He expressed the concern in a telephone conversation with the Pakistan’s Chief of Army Staff General Qamar Javed Bajwa on Saturday.
During the talks, General Baqeri said taking military approaches in this region will make the situation more complicated.
General Baqeri further discussed the latest security situation at the joint borders, military-security relations between the Islamic Republic of Iran and the Islamic Republic of Pakistan, regional developments and especially the situation in Kashmir.
Congratulating his Pakistani counterpart on Eid-al Adha, the Iranian top general highlighted the need to remain calm to manage the events in Kashmir.
“We hope that through political efforts, we will secure the real rights of the Muslim people of the region and avoid hurting the sentiments of the Muslim nations,” he added.
He also expressed regret over the current political and security situation in Afghanistan, saying that the current situation was caused by foreign intervention, especially by Western and trans-regional powers.
He said the current situation has caused more and more abuse by the terrorist groups in Afghanistan.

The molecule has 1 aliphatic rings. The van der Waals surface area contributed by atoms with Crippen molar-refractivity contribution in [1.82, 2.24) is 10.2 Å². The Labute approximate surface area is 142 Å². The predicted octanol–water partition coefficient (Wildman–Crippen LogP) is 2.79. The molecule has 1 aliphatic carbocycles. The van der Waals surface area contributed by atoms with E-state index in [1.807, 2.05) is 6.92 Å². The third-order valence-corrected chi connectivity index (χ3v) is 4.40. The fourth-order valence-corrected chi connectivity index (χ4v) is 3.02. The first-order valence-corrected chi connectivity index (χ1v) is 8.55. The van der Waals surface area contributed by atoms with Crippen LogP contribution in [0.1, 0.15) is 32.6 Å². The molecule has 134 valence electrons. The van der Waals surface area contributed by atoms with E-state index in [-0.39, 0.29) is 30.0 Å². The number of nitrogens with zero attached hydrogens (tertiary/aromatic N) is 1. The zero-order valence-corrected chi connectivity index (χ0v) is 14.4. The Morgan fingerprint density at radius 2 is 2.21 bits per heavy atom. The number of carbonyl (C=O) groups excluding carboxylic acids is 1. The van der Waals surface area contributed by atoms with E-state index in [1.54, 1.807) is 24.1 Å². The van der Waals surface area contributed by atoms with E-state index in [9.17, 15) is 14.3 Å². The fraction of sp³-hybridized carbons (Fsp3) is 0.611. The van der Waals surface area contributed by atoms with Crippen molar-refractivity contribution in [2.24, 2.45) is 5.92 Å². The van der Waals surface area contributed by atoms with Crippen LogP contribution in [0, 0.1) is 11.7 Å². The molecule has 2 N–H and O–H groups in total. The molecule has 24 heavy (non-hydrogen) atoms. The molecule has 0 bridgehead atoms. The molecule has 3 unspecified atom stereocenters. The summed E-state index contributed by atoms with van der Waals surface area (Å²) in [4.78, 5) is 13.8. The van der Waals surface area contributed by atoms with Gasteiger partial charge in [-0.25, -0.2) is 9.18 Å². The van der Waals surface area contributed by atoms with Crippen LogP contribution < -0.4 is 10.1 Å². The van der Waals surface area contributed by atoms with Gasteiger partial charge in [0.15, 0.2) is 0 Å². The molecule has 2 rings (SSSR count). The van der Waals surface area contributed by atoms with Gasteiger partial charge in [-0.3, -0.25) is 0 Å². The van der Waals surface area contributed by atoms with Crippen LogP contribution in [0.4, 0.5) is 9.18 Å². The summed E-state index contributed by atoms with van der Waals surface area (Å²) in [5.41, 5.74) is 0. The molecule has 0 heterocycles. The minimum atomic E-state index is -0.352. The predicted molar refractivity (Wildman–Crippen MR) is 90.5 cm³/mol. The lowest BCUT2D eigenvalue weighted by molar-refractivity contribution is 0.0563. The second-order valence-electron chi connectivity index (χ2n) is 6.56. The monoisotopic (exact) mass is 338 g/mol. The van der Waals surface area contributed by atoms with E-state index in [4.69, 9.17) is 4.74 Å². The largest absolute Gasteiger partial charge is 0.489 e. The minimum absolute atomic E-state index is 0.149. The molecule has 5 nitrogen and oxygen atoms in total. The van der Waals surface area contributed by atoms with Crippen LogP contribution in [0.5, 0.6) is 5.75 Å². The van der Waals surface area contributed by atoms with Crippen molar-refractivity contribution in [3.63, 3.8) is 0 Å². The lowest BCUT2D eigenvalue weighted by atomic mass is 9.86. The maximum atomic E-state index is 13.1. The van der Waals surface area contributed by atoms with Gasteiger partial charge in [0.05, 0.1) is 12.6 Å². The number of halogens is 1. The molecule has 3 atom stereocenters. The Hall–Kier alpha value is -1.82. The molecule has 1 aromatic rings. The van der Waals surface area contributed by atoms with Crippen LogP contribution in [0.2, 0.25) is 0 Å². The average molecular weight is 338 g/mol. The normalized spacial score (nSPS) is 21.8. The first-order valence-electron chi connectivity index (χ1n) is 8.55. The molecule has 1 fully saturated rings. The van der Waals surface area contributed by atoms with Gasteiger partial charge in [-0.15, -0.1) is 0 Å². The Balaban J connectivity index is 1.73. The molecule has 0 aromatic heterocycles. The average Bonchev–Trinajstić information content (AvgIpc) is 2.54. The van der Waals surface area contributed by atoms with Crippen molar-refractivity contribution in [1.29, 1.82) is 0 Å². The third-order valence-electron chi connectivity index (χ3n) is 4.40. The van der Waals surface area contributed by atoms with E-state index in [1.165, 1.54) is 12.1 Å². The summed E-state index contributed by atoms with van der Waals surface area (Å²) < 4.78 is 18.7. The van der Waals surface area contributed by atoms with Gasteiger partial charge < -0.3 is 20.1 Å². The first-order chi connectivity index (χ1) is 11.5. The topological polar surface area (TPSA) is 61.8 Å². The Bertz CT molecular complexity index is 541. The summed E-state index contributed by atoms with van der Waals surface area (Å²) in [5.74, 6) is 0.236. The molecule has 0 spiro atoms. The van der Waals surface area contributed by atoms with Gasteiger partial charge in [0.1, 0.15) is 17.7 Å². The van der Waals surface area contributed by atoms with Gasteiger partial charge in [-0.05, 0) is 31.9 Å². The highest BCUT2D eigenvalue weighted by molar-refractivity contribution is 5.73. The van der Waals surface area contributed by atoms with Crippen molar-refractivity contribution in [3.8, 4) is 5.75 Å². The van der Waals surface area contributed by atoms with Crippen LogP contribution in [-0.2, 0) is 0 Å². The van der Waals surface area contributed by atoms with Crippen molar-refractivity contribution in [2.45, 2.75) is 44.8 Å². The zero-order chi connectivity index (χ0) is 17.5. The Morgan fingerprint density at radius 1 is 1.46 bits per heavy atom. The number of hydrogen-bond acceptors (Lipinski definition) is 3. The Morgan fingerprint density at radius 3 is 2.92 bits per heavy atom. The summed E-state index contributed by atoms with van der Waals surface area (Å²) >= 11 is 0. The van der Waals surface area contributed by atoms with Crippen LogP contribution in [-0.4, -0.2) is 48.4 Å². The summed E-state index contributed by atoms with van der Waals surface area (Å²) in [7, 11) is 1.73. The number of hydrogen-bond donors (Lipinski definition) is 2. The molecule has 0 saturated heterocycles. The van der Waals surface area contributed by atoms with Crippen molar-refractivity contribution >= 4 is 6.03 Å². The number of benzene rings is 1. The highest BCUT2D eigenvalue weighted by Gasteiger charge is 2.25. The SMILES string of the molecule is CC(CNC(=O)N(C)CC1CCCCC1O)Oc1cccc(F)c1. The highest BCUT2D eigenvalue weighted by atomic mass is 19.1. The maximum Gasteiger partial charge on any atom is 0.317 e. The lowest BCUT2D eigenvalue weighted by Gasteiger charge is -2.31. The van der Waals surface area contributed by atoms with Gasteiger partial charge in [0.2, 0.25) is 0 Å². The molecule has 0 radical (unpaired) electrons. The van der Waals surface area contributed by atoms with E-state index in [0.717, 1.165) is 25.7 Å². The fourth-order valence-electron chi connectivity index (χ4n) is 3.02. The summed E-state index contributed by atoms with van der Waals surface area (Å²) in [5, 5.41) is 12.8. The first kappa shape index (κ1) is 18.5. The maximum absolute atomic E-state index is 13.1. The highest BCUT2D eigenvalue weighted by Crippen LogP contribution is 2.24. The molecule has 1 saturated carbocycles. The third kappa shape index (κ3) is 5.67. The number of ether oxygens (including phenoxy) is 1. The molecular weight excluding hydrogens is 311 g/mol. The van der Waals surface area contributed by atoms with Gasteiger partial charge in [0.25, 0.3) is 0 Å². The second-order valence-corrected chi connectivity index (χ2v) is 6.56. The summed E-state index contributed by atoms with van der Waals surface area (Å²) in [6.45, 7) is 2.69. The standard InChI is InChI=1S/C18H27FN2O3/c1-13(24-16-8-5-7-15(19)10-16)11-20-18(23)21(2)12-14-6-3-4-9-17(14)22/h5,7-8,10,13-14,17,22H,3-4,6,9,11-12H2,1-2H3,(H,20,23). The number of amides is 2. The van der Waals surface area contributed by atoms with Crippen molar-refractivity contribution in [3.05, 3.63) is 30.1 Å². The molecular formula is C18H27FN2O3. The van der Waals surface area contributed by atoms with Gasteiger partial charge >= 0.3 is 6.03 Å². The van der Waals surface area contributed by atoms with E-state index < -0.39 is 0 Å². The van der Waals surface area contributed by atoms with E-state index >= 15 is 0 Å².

Therefore, he added, Afghanistan’s neighbours should, for their part, assist the Afghan government in bringing back peace and security to the region.
Pakistan’s Chief of Army Staff also expressed his gratitude to the Islamic Republic of Iran for its care for the Muslims saying that “we will try to make the joint borders of the two countries be the borders of peace and friendship for the people of the two countries, and we will do our best in this regard.”
Pakistan reacted with fury this week after India revoked the special status for the portion of Kashmir that it controls, calling the action illegal, a claim New Delhi denies.
“The parties are expected to refrain from any hasty decision on the fate of the (Kashmir) region, without regards to the people’s will,” General Baqeri was quoted by Fars as telling Pakistan’s army chief by telephone.
Seeking to tighten its grip on the region also claimed by neighbouring Pakistan, India this week scrapped Jammu and Kashmir’s right to frame its own laws and allowed non-residents to buy property there.
Regional leaders have warned of a backlash in the area, where militants have been fighting Indian rule for nearly 30 years, leading to the deaths of more than 50,000 people.
Nuclear-armed neighbours India and Pakistan have fought two of their three wars over Kashmir and engaged in an aerial clash in February after a militant group based in Pakistan claimed responsibility for an attack on an Indian military convoy.
India has long accused Pakistan of funding and harbouring the groups. Islamabad denies this, saying it provides only diplomatic and moral support to non-violent separatists on the Indian side.